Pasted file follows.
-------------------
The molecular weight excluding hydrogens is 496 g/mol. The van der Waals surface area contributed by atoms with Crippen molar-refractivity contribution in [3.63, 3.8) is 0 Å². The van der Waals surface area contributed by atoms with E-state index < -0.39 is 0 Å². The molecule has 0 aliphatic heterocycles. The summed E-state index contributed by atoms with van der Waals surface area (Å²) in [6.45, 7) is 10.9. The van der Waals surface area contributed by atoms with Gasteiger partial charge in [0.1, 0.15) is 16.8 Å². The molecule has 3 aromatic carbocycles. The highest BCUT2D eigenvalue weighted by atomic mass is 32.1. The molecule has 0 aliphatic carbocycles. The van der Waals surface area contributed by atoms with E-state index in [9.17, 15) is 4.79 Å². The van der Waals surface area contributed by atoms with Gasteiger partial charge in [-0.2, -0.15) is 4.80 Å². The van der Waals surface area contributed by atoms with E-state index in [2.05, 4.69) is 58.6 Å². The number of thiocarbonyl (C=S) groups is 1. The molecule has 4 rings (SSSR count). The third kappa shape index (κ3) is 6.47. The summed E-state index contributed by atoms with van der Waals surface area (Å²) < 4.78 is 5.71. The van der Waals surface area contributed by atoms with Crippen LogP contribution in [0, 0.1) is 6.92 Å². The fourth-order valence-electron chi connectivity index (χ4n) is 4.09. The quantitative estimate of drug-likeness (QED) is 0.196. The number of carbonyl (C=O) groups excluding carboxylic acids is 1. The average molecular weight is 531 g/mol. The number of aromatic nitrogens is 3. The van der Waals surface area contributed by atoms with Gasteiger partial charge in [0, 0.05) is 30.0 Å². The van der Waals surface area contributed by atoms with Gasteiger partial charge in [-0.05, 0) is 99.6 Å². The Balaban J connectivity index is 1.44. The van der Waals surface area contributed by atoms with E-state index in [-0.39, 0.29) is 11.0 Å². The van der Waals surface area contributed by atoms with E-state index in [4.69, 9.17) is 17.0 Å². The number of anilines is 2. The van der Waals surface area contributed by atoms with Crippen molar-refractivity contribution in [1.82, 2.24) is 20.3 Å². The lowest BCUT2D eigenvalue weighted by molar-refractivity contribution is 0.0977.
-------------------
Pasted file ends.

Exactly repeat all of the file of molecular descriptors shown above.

The molecular weight excluding hydrogens is 496 g/mol. The van der Waals surface area contributed by atoms with Crippen molar-refractivity contribution in [3.63, 3.8) is 0 Å². The van der Waals surface area contributed by atoms with E-state index < -0.39 is 0 Å². The molecule has 0 aliphatic heterocycles. The summed E-state index contributed by atoms with van der Waals surface area (Å²) in [6.45, 7) is 10.9. The van der Waals surface area contributed by atoms with Gasteiger partial charge in [0.1, 0.15) is 16.8 Å². The molecule has 3 aromatic carbocycles. The highest BCUT2D eigenvalue weighted by atomic mass is 32.1. The molecule has 0 aliphatic carbocycles. The van der Waals surface area contributed by atoms with E-state index in [9.17, 15) is 4.79 Å². The van der Waals surface area contributed by atoms with Gasteiger partial charge in [-0.2, -0.15) is 4.80 Å². The van der Waals surface area contributed by atoms with E-state index in [2.05, 4.69) is 58.6 Å². The number of thiocarbonyl (C=S) groups is 1. The molecule has 4 rings (SSSR count). The third kappa shape index (κ3) is 6.47. The summed E-state index contributed by atoms with van der Waals surface area (Å²) < 4.78 is 5.71. The van der Waals surface area contributed by atoms with Crippen LogP contribution in [0, 0.1) is 6.92 Å². The fourth-order valence-electron chi connectivity index (χ4n) is 4.09. The quantitative estimate of drug-likeness (QED) is 0.196. The number of carbonyl (C=O) groups excluding carboxylic acids is 1. The average molecular weight is 531 g/mol. The number of aromatic nitrogens is 3. The van der Waals surface area contributed by atoms with Gasteiger partial charge in [0, 0.05) is 30.0 Å². The van der Waals surface area contributed by atoms with Gasteiger partial charge in [-0.05, 0) is 99.6 Å². The Balaban J connectivity index is 1.44. The van der Waals surface area contributed by atoms with E-state index in [-0.39, 0.29) is 11.0 Å². The van der Waals surface area contributed by atoms with E-state index in [4.69, 9.17) is 17.0 Å². The number of anilines is 2. The van der Waals surface area contributed by atoms with Crippen molar-refractivity contribution in [1.82, 2.24) is 20.3 Å². The lowest BCUT2D eigenvalue weighted by molar-refractivity contribution is 0.0977.